Northern Ireland

18 Mar

On February 7th we went on a trip to Northern Ireland. On the trip we visited Belfast and Derry and learned more about the conflicts that have occurred in Northern Ireland. In Derry the tour guide proudly told us that there has been peace in Northern Ireland for the past 15 years. We were also able to visit the Carrick-A-Rede Rope Bridge, which I successfully walked across without falling in the water. Luckily the bridge is only 20 meters long, so I was safely back on solid ground quickly. I joined the trip Friday evening since I had class during the day, so sadly I was not able to take a full tour of Belfast. I hope that I can travel to Belfast again at a later point during my semester abroad, so that I can see the peace wall.

My favorite place that we visited was Giant’s Causeway. This famous Irish landmark was created over the course of sixty million years from the earth’s movement and volcanic eruptions. Many different legends have alluded to the belief that the Causeway was carved by a giant named Finn McCool who intended to use this rock formation to walk to Scotland to fight his enemy Benandonner. Clues supporting this myth, such as the giant’s boot, the wishing chair and the organ, can be seen in the rock formation. The locals have told this legend for many years and the Causeway continues to be one of Northern Ireland most famous tourist attractions.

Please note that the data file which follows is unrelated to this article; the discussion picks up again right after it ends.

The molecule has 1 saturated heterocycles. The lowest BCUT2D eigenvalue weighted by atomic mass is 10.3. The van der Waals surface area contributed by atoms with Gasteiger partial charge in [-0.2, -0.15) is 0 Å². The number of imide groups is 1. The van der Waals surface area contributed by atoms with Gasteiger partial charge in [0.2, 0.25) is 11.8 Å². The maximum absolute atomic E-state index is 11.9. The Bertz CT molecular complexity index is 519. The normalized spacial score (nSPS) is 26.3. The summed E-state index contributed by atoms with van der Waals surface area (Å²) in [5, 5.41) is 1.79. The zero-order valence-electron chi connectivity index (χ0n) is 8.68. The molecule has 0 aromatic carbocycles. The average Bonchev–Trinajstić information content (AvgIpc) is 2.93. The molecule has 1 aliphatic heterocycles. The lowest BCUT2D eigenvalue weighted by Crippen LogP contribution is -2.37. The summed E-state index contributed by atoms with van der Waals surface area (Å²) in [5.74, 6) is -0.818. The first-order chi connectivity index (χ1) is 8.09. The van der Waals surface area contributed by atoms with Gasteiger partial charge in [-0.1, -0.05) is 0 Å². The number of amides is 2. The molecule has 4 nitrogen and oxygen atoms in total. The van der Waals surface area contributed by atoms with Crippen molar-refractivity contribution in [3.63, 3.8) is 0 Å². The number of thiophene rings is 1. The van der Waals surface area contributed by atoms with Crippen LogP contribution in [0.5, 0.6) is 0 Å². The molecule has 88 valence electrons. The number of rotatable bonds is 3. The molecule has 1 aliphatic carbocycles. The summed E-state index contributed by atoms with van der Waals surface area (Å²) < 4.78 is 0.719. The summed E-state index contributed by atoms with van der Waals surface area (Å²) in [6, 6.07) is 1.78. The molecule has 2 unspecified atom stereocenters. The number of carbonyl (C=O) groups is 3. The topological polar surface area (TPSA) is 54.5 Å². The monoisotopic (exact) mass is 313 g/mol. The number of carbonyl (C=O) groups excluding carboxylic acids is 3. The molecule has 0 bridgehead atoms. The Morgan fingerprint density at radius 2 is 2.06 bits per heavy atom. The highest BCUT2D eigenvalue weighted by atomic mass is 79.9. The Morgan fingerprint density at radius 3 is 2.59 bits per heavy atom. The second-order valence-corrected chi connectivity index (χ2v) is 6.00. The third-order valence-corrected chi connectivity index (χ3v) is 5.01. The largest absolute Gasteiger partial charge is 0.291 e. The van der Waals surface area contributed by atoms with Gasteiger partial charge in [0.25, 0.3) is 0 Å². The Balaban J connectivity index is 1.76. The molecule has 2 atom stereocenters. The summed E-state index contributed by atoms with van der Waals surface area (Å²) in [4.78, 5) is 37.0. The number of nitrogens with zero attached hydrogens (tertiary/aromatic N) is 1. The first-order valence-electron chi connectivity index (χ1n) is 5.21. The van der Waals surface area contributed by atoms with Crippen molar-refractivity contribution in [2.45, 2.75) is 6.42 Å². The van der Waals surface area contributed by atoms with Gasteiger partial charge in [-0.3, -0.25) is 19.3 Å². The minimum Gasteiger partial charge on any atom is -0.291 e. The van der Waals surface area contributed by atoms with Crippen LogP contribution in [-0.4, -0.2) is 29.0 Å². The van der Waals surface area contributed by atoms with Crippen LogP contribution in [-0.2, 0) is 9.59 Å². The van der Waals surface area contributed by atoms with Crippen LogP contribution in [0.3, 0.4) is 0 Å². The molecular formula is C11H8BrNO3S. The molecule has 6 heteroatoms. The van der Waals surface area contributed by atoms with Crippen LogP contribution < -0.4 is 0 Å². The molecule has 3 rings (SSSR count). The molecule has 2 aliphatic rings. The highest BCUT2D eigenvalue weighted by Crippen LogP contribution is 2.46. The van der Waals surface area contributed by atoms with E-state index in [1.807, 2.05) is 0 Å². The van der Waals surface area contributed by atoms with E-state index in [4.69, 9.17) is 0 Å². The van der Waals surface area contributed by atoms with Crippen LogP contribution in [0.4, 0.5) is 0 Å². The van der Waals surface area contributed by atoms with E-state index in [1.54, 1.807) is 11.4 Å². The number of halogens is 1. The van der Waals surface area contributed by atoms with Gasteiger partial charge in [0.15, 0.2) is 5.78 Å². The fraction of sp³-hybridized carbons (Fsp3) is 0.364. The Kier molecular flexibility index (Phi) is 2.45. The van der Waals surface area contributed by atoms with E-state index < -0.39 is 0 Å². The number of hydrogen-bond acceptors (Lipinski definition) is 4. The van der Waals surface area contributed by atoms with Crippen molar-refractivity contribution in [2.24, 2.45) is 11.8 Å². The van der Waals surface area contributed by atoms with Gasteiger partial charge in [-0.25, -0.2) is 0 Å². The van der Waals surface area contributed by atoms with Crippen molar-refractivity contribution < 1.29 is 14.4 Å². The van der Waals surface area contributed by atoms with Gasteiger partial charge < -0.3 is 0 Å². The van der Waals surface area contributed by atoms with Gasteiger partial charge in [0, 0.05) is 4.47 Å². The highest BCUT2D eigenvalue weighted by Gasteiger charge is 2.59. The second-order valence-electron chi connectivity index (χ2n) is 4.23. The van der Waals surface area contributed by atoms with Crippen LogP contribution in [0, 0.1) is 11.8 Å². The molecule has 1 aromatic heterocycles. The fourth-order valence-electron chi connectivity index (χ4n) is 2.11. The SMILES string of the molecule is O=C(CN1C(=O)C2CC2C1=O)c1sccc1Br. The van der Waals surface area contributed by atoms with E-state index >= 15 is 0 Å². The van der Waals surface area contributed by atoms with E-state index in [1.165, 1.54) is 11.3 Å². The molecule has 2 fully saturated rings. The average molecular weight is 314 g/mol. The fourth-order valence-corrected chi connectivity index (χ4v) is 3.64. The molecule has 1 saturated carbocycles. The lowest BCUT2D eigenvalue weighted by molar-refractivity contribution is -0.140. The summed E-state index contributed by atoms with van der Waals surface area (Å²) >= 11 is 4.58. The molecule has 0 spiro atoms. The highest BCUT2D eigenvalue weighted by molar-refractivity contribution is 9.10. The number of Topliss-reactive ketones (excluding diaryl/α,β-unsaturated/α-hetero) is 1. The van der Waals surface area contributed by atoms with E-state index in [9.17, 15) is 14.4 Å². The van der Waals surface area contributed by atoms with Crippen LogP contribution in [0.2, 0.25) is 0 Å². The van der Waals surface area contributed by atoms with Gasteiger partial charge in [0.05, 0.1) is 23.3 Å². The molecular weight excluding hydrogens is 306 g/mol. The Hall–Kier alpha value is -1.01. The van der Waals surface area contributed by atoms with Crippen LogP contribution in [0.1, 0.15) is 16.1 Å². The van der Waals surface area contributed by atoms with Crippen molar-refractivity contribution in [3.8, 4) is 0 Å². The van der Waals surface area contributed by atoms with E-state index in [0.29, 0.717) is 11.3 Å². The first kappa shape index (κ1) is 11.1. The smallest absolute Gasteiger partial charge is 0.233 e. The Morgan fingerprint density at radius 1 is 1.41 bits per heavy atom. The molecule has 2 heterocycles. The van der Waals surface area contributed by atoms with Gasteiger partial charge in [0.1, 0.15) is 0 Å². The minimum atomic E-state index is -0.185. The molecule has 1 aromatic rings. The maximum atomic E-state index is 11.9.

Although it did rain a little while we were at the Causeway the weather ultimately was nice. We were able to climb the rocks without slipping and marvel in its natural beauty.  I was also able to take one of the cliff trails, which led to a bird’s eye view of the rock formation. The audio guide detailing the myths of Giant’s Causeway proved to be extremely helpful and allowed me to complete the tour at my own pace while also learning the cultural history of the landmark.

By: Jenna Gilder

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